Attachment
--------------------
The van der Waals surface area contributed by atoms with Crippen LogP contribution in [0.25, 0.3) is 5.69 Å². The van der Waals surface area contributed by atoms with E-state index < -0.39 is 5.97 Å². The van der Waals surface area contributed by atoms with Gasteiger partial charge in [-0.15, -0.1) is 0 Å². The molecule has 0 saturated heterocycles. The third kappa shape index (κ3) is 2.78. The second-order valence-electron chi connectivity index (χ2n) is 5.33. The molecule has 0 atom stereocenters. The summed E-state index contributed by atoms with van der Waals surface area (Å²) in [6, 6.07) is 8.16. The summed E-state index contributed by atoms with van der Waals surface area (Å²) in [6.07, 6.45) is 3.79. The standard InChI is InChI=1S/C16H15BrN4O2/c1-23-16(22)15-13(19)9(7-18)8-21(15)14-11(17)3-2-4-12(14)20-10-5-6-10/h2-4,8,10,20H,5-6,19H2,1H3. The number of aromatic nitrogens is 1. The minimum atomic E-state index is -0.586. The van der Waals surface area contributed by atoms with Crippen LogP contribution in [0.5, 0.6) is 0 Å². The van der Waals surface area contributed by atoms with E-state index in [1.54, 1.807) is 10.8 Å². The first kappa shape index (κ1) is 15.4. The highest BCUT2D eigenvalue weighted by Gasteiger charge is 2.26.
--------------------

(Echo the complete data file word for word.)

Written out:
The van der Waals surface area contributed by atoms with Crippen LogP contribution in [0.25, 0.3) is 5.69 Å². The van der Waals surface area contributed by atoms with E-state index < -0.39 is 5.97 Å². The van der Waals surface area contributed by atoms with Gasteiger partial charge in [-0.15, -0.1) is 0 Å². The molecule has 0 saturated heterocycles. The third kappa shape index (κ3) is 2.78. The second-order valence-electron chi connectivity index (χ2n) is 5.33. The molecule has 0 atom stereocenters. The summed E-state index contributed by atoms with van der Waals surface area (Å²) in [6, 6.07) is 8.16. The summed E-state index contributed by atoms with van der Waals surface area (Å²) in [6.07, 6.45) is 3.79. The standard InChI is InChI=1S/C16H15BrN4O2/c1-23-16(22)15-13(19)9(7-18)8-21(15)14-11(17)3-2-4-12(14)20-10-5-6-10/h2-4,8,10,20H,5-6,19H2,1H3. The number of aromatic nitrogens is 1. The minimum atomic E-state index is -0.586. The van der Waals surface area contributed by atoms with Crippen LogP contribution in [0.5, 0.6) is 0 Å². The van der Waals surface area contributed by atoms with E-state index in [1.54, 1.807) is 10.8 Å². The first kappa shape index (κ1) is 15.4. The highest BCUT2D eigenvalue weighted by Gasteiger charge is 2.26.